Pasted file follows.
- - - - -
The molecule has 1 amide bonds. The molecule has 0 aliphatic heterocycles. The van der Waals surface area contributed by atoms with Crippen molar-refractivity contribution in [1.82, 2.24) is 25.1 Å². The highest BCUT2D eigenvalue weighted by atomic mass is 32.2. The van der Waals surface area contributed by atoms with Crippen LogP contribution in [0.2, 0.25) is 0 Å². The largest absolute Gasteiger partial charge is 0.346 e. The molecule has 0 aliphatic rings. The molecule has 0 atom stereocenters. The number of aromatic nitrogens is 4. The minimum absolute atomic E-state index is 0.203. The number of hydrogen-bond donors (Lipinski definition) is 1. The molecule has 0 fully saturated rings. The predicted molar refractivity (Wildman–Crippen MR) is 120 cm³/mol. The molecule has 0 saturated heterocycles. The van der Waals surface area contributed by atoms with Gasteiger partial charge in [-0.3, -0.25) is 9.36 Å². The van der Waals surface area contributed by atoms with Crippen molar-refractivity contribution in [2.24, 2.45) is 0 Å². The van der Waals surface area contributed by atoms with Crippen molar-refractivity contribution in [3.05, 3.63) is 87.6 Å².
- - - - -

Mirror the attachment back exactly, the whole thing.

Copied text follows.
The molecule has 1 amide bonds. The molecule has 0 aliphatic heterocycles. The van der Waals surface area contributed by atoms with Crippen molar-refractivity contribution in [1.82, 2.24) is 25.1 Å². The highest BCUT2D eigenvalue weighted by atomic mass is 32.2. The van der Waals surface area contributed by atoms with Crippen LogP contribution in [0.2, 0.25) is 0 Å². The largest absolute Gasteiger partial charge is 0.346 e. The molecule has 0 aliphatic rings. The molecule has 0 atom stereocenters. The number of aromatic nitrogens is 4. The minimum absolute atomic E-state index is 0.203. The number of hydrogen-bond donors (Lipinski definition) is 1. The molecule has 0 fully saturated rings. The predicted molar refractivity (Wildman–Crippen MR) is 120 cm³/mol. The molecule has 0 saturated heterocycles. The van der Waals surface area contributed by atoms with Gasteiger partial charge in [-0.3, -0.25) is 9.36 Å². The van der Waals surface area contributed by atoms with Crippen molar-refractivity contribution in [2.24, 2.45) is 0 Å². The van der Waals surface area contributed by atoms with Crippen molar-refractivity contribution in [3.05, 3.63) is 87.6 Å².